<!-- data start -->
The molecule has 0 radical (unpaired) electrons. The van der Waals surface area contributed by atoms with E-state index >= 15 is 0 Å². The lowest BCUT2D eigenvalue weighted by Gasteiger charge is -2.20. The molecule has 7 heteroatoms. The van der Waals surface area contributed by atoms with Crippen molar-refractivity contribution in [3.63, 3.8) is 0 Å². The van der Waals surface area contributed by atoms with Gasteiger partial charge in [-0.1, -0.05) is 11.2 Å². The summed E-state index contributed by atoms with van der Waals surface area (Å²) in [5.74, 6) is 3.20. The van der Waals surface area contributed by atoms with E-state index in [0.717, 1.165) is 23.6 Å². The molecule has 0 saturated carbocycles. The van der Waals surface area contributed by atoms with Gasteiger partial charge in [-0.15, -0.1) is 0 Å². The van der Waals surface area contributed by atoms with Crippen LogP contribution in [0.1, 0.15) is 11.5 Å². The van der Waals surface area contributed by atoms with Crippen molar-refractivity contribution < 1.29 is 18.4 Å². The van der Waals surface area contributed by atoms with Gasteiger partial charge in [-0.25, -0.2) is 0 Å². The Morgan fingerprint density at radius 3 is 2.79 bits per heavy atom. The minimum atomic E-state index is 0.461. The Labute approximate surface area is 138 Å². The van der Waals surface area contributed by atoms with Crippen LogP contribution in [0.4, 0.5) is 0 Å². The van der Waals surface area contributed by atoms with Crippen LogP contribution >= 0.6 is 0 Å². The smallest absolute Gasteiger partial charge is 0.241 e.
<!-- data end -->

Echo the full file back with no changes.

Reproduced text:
The molecule has 0 radical (unpaired) electrons. The van der Waals surface area contributed by atoms with E-state index >= 15 is 0 Å². The lowest BCUT2D eigenvalue weighted by Gasteiger charge is -2.20. The molecule has 7 heteroatoms. The van der Waals surface area contributed by atoms with Crippen molar-refractivity contribution in [3.63, 3.8) is 0 Å². The van der Waals surface area contributed by atoms with Gasteiger partial charge in [-0.1, -0.05) is 11.2 Å². The summed E-state index contributed by atoms with van der Waals surface area (Å²) in [5.74, 6) is 3.20. The van der Waals surface area contributed by atoms with E-state index in [0.717, 1.165) is 23.6 Å². The molecule has 0 saturated carbocycles. The van der Waals surface area contributed by atoms with Gasteiger partial charge in [-0.15, -0.1) is 0 Å². The van der Waals surface area contributed by atoms with Crippen LogP contribution in [0.1, 0.15) is 11.5 Å². The van der Waals surface area contributed by atoms with Crippen molar-refractivity contribution < 1.29 is 18.4 Å². The van der Waals surface area contributed by atoms with Gasteiger partial charge in [-0.25, -0.2) is 0 Å². The Morgan fingerprint density at radius 3 is 2.79 bits per heavy atom. The minimum atomic E-state index is 0.461. The Labute approximate surface area is 138 Å². The van der Waals surface area contributed by atoms with Crippen LogP contribution in [0.4, 0.5) is 0 Å². The van der Waals surface area contributed by atoms with Crippen LogP contribution >= 0.6 is 0 Å². The smallest absolute Gasteiger partial charge is 0.241 e.